The activist group pushing to place a $15 minimum wage measure on the November ballot will have to keep gathering signatures, after 41 percent of the initial batch were declared invalid.
The biggest problem, by far? The vast majority of the invalid signatures came from people who aren’t registered to vote.
The Pierce County Auditor’s office said Wednesday it was done verifying the initial batch of about 4,700 signatures provided by 15 Now Tacoma last week. The group needs 3,160 valid signatures to qualify for the Nov. 3 ballot. The auditor’s office compares the signatures against voter registrations.
As of Wednesday afternoon, the petition had 2,681 valid signatures – almost 85 percent of what’s needed. The auditor’s office reported 1,970 of the signatures had been “challenged.” Challenged signatures include those from people who are not registered to vote, people who are not registered to vote in Tacoma, illegible or printed signatures, duplicates, and signatures that don’t match voter registration records.
The rate of invalid signatures for this ballot measure is high, the auditor’s office has said. Members of 15 Now Tacoma have attributed this to the measure affecting only Tacoma. Since only Tacoma residents can vote on the issue, the thinking has gone, many people sign the petition thinking they live in Tacoma but actually may not.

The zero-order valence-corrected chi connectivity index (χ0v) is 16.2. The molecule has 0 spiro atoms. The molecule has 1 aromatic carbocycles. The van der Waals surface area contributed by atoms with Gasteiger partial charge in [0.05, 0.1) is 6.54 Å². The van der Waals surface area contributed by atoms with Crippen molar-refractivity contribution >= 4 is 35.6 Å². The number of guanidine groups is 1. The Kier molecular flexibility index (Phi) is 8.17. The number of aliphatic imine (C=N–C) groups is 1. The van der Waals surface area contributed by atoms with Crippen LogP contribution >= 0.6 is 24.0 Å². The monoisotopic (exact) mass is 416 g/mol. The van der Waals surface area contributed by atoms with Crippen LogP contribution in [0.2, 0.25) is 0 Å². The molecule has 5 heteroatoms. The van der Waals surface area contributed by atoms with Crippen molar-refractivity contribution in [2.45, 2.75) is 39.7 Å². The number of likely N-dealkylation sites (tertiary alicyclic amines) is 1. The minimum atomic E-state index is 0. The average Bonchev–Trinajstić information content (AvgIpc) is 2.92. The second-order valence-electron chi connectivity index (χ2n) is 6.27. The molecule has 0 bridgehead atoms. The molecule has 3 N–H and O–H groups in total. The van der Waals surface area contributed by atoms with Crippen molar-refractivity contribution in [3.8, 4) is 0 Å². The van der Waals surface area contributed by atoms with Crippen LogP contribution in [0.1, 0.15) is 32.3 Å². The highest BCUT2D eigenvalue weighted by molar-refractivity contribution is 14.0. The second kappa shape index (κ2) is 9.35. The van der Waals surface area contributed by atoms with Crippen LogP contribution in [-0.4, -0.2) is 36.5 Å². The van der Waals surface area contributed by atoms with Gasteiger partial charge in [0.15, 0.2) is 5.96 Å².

But the data released Wednesday revealed a more basic problem. The vast majority of the 15 Now Tacoma petition’s challenged signatures came from people who aren’t even registered to vote – some 1,046 signatures, or more than 1 in every 5 signatures submitted.
Representatives for 15 Now Tacoma didn’t return two phone messages for comment Wednesday. In the past the group has said they are certain they will ultimately have enough signatures to prevail.
The deadline for submitting enough valid signatures to qualify is June 17. The Pierce County Auditor’s Office has been posting updates on the signature verification process on its website.
Meanwhile, a City Council-convened task force on the minimum wage will hold its first meeting Thursday at 5:30 p.m. at the Center for Urban Waters, 326 East D St. Tacoma Mayor Marilyn Strickland convened the task force earlier this month after prompting by the Tacoma-Pierce County Chamber. She and other Tacoma City Council members chose 17 people, including two alternates, to develop an alternative to the 15 Now ballot measure.
Strickland said she wants to see the task force continue its work regardless of what happens to the 15 Now proposal.